Google, IBM and Microsoft have joined with top research universities to prod the federal government to create a nationwide shared cloud-computing platform, saying it is urgently needed to keep the U.S. from falling behind foreign competitors.
A national research cloud would open the doors of Big Tech companies’ data to academic outsiders. It could mean that companies such as Google would hand over the keys to data collected during the coronavirus crisis, such as details on users’ movements during government-imposed social distancing.
“A National Research Cloud will give academic researchers the tools needed to advance artificial intelligence far into the future,” said John Etchemendy, co-director of the Stanford Institute for Human-Centered Artificial Intelligence, in a statement. “It will also elevate the ability of all colleges and universities to provide the research and teaching needed to maintain our competitiveness in AI.”
The more than 20 companies, institutions and organizations advocating for the national research cloud have expressed support for a bipartisan roadmap moving through Congress for the government to begin developing the cloud system.
Sens. Rob Portman, Ohio Republican, and Martin Heinrich, New Mexico Democrat, have introduced legislation to assemble technical experts from the private sector to draw up a blueprint for the federal government to implement. Companion legislation was introduced simultaneously in the House by Reps. Anna Eshoo, California Democrat, and Anthony Gonzalez, Ohio Republican.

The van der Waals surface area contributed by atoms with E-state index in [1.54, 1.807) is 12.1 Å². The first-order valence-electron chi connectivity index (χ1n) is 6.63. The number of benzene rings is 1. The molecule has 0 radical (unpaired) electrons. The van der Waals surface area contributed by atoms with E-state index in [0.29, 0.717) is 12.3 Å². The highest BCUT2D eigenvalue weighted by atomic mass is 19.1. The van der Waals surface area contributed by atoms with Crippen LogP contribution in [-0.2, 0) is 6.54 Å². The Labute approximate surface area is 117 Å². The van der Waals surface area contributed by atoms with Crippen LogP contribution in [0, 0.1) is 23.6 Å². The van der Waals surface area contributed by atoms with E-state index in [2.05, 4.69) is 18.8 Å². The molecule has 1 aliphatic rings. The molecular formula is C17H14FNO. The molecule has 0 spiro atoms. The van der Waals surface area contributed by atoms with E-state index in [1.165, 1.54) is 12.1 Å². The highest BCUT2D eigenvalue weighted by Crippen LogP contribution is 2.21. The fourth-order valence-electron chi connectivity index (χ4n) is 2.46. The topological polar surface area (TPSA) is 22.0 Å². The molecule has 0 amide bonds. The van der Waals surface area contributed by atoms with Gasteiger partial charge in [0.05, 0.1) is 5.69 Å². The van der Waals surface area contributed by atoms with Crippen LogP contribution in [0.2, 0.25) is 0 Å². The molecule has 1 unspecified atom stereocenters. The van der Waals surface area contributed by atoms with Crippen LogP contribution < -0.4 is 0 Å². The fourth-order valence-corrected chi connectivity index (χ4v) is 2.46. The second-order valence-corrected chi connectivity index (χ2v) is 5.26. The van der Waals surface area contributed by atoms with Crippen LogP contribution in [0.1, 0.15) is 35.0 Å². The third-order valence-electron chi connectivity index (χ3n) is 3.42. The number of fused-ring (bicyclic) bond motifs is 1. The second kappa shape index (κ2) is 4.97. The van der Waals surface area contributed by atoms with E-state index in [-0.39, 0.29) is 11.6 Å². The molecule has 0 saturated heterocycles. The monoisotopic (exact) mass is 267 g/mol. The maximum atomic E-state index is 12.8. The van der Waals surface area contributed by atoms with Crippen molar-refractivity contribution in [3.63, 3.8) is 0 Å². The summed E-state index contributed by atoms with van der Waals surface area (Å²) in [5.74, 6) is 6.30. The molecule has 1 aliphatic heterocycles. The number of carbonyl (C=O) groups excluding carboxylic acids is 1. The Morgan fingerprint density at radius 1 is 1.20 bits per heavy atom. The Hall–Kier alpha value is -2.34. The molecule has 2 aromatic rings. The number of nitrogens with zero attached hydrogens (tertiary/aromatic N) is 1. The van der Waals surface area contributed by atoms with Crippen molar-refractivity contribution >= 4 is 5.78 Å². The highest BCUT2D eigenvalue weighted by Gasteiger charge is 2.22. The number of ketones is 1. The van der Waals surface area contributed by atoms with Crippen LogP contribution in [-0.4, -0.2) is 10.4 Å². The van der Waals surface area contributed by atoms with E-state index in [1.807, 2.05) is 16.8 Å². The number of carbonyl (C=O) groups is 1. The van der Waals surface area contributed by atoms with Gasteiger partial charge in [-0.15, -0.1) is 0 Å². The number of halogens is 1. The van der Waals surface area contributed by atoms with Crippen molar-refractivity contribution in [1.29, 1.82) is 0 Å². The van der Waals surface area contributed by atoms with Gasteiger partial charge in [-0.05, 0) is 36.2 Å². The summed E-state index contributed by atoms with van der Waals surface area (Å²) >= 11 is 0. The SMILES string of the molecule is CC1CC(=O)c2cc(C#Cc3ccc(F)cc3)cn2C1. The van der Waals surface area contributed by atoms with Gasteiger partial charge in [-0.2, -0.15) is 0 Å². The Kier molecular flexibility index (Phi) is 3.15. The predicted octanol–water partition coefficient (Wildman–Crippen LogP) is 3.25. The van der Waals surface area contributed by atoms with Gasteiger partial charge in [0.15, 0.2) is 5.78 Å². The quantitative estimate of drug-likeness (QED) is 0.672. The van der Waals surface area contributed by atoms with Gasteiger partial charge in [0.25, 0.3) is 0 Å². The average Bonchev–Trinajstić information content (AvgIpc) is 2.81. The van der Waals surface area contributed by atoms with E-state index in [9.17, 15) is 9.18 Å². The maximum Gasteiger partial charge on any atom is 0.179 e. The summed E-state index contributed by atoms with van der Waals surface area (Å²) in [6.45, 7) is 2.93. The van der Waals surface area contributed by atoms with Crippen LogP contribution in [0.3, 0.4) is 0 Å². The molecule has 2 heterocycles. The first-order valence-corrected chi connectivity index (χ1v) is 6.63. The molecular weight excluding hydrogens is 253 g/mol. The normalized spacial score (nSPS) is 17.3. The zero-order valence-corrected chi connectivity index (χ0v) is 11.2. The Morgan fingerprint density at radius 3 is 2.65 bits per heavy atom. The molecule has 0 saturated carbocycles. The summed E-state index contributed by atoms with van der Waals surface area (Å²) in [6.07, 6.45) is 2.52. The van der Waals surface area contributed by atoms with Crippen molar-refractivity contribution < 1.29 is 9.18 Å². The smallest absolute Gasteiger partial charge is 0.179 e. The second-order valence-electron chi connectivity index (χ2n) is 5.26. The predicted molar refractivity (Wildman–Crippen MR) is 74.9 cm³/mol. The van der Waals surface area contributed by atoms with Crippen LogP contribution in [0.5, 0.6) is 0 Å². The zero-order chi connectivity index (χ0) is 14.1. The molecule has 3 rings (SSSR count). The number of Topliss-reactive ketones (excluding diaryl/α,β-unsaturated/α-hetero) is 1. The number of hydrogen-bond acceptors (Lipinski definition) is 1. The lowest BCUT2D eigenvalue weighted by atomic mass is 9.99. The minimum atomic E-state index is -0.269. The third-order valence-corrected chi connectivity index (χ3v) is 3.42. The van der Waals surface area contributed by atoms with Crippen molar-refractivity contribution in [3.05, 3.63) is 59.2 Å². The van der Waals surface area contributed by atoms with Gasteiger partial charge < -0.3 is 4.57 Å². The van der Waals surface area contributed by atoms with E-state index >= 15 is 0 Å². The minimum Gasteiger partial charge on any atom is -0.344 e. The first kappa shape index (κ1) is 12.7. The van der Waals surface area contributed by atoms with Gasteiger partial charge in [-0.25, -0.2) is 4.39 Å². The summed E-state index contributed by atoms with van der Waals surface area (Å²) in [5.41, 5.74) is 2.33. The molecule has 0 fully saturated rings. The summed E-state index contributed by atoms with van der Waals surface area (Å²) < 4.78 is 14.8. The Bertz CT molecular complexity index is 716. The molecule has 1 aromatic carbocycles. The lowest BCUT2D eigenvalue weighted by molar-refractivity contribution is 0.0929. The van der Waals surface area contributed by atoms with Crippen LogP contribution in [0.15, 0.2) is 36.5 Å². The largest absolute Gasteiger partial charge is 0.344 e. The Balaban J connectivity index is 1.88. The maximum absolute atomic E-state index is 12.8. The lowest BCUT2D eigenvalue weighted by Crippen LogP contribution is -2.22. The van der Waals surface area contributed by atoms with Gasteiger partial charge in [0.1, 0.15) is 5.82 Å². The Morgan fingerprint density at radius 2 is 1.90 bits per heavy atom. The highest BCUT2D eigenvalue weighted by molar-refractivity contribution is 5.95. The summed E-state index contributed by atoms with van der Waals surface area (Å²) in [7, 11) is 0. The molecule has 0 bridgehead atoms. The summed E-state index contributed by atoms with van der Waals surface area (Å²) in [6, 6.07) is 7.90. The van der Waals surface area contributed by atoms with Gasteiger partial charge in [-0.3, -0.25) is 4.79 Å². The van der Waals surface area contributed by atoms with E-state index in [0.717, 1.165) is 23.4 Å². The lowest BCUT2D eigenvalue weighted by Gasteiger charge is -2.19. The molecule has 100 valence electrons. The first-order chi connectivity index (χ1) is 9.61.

“United States investment in Research & Development has enabled remarkable innovations, including the microchip, internet, supercomputers, and the Human Genome Project,” said Jeff Dean, Google Research senior vice president, in a statement. “A National AI Research Resource will help accelerate U.S. progress in artificial intelligence and advanced technologies by providing academic researchers access to the cloud computing resources necessary for experiments at scale.”
Google currently provides aggregated and anonymized datasets to individual researchers on a case-by-case basis. After tracking the location of 300 million people, Google delivered the data on its smartphone users’ movements to scientists who made requests deemed reasonable.
The company has indicated that it requires researchers accessing users’ movement data to agree to Google’s terms that block transmission of the anonymized data from landing in the hands of others, including America’s foreign adversaries.
Google refused to answer questions about whether it would make the same dataset available on any forthcoming national research cloud.
The Trump administration has increasingly disclosed the sophisticated efforts of hostile foreign powers to capture or steal American research. This month, the National Institutes of Health revealed that it had identified 399 “scientists of possible concern” over undisclosed ties to foreign governments who also collected grants from NIH. Some 93% of the scientists tagged by NIH failed to disclose foreign support coming from China.
A revamped national counterintelligence strategy announced this year pointed to China as growing more emboldened and the strategy revealed that foreign intelligence entities had embedded themselves into American academic and research institutions and U.S. national labs. The creation of a central hub of research on a shared-cloud system likely would create a new target-rich environment for America’s adversaries that the government would be charged with protecting.